Bohemian Rhapsody like never before

A (quasi) musical analysis of an unclassifiable masterpiece by Marianna Moioli

One million, one hundred and thirty-five thousand, eight hundred and nineteen… No, wait, I misread that. There are actually another three digits. As I write, that's one billion, one hundred and thirty-five million, eight hundred and nineteen thousand, eight hundred and twenty-four views on YouTube.

Fun fact: In 1975, the year the track was released, YouTube didn't exist. This means that these numbers, and a whole host of other mind-boggling figures, reflect a recent or even ongoing level of interest. If you're one of those people who has always admired the song and listened with interest, but without really understanding it, take a look at the truly unconventional structure of the rhapsody.

A song's musical structure—or form—is its skeleton. It is made up of interconnecting parts or sections that work together to support the expressive elements of melody and harmony.

The first great thing to note about Bohemian Rhapsody is that there is no chorus. That tried-and-tested, ultra-safe method of alternating between verses and chorus is blown completely out of the water. It's widely recognised that the whole thing can be broken down into five parts, but it's the difference between these parts that is truly astonishing. Let's take a look.

Here's the link to the video. Follow along, if you like.

The Intro (00.00 - 00.51)

Often short and with no delusions of grandeur, a song's introduction simply gives us a taste of things to come, much like a welcome mat outside a front door. That certainly isn't the case here. Fifty seconds is quite a long time, but not for this song. The voices launch an a cappella attack (i.e. with no instrumental accompaniment whatsoever) and the curtain is lifted on a stage filled with musical genres and references that range from the ordinary to the fantastic. We don't know it yet, but almost everything we hear here will be revisited and developed later, be that in the melodic vocal, the lyrics or the piano part that begins at a particularly unusual point (it doesn't wait for the natural end of the implied harmonic progression, an end that, among other things, is bravely and brilliantly postponed to the end of the intro itself).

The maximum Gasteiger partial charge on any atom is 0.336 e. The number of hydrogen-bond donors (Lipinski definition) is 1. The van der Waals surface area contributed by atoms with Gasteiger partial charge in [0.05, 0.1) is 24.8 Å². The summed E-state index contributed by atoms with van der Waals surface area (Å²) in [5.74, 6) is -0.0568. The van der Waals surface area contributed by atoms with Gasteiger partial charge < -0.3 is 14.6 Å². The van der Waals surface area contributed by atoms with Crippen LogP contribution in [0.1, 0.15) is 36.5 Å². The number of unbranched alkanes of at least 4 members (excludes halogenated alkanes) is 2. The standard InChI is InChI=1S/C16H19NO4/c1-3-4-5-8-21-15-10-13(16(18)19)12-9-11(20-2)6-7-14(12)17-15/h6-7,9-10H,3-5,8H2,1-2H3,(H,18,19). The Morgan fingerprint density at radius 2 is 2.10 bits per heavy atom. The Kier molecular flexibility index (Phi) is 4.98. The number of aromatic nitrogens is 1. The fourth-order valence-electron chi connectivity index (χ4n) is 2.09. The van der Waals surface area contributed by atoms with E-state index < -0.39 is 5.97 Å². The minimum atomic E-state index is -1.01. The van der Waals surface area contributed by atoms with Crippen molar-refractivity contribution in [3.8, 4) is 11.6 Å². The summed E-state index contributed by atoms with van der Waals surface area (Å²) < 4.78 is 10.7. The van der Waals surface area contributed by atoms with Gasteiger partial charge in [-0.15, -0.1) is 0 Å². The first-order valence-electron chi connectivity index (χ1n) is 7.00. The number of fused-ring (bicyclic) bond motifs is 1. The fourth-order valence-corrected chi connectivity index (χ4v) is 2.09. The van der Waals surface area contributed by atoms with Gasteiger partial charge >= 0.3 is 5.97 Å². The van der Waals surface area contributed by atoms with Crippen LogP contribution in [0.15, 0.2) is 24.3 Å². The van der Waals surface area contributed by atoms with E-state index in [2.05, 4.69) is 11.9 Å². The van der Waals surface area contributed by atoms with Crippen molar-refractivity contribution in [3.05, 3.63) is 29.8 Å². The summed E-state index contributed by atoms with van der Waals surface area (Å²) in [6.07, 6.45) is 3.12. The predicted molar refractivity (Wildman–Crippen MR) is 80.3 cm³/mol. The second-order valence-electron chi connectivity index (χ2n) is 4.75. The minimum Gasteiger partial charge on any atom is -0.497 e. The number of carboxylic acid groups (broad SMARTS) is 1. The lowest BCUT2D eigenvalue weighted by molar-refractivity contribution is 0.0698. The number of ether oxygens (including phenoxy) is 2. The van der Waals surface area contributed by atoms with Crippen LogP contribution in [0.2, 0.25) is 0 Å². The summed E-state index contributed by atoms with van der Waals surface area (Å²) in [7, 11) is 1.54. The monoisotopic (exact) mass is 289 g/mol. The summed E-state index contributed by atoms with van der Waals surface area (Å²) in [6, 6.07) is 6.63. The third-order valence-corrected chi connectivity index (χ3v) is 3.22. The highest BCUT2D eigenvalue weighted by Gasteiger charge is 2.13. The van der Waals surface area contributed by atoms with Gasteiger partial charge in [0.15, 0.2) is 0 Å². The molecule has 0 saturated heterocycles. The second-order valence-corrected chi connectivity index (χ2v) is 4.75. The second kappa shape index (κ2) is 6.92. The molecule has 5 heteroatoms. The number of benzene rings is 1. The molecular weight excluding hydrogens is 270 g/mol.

The ballad (00:50–02:39)

Extremely powerful and yet sweet, both in intent and execution, this is the part where we really go for it (don't act like you've not tried at least once). We sing from the heart, without any real appreciation of who or what the lyrics are referring to. It doesn't really matter: The message arrives loud and clear. This is where the band's rock sound comes in and in the second verse, from "Mama, oooh, I don't want to die" onwards, there is a single crescendo that pushes us into the arms of the electric guitar.

Did I say five parts? Sorry, let's go for six. The guitar solo deserves its own.

The guitar solo (02:39–03:05)

After confessing "Sometimes I wish I'd never been born at all", there is certainly nothing left to say. At least, not immediately and not in words. The intensity of this solo is indescribable. As solos go, it's actually pretty short, but it has everything you need to get lost in it.

The so-called operatic part (03:05–04:09)

Here is the first real break, a clear line that awakens us from the dream (or maybe not?). The key is worlds apart from the previous one, with the landscape of these notes following a scale with few sounds in common. Then it's time for a costume change. The chorus of voices is back, now playing contrasting—almost caricatured—musical roles. The game is "call and response", as they switch from one voice to all. The numerous nods to opera would take quite some time to quote and explain. So, let's listen to the rhythm of the words "Beelzebub has a devil put aside for me, for me, for me". It's a rhythm emphasised by everyone, but primarily the instruments, before the famous B-flat high note. We're at the peak of the song and on top of the world.

The hard rock concert (04:09–04:56)

Those with long hair, let it down now. There's no resisting the pull of the 4/4 time, which unapologetically moves anything in its path. We could call this part an interlude (inter- "between", ludus a "game" or "show"), but it has a soul of its own that by no means claims to be connected to the rest.

The outro (04:56–05:56)

Counterposing the intro and almost as long, so begins the descent to the "almost six minute" mark. We have travelled to many places, although we're not really sure where, but then it is only right and indeed sacrosanct that some of the choices and meanings remain a mystery. You cannot dissect something beautiful and claim to have found its essence.

"… And the harmony that governs her whole body is too lovely for impotent analysis to note its numerous accords", wrote Baudelaire in "All of Her" from The Flowers of Evil.

The sweetness of the finale is a much-needed caress. "Mama" is already so far away…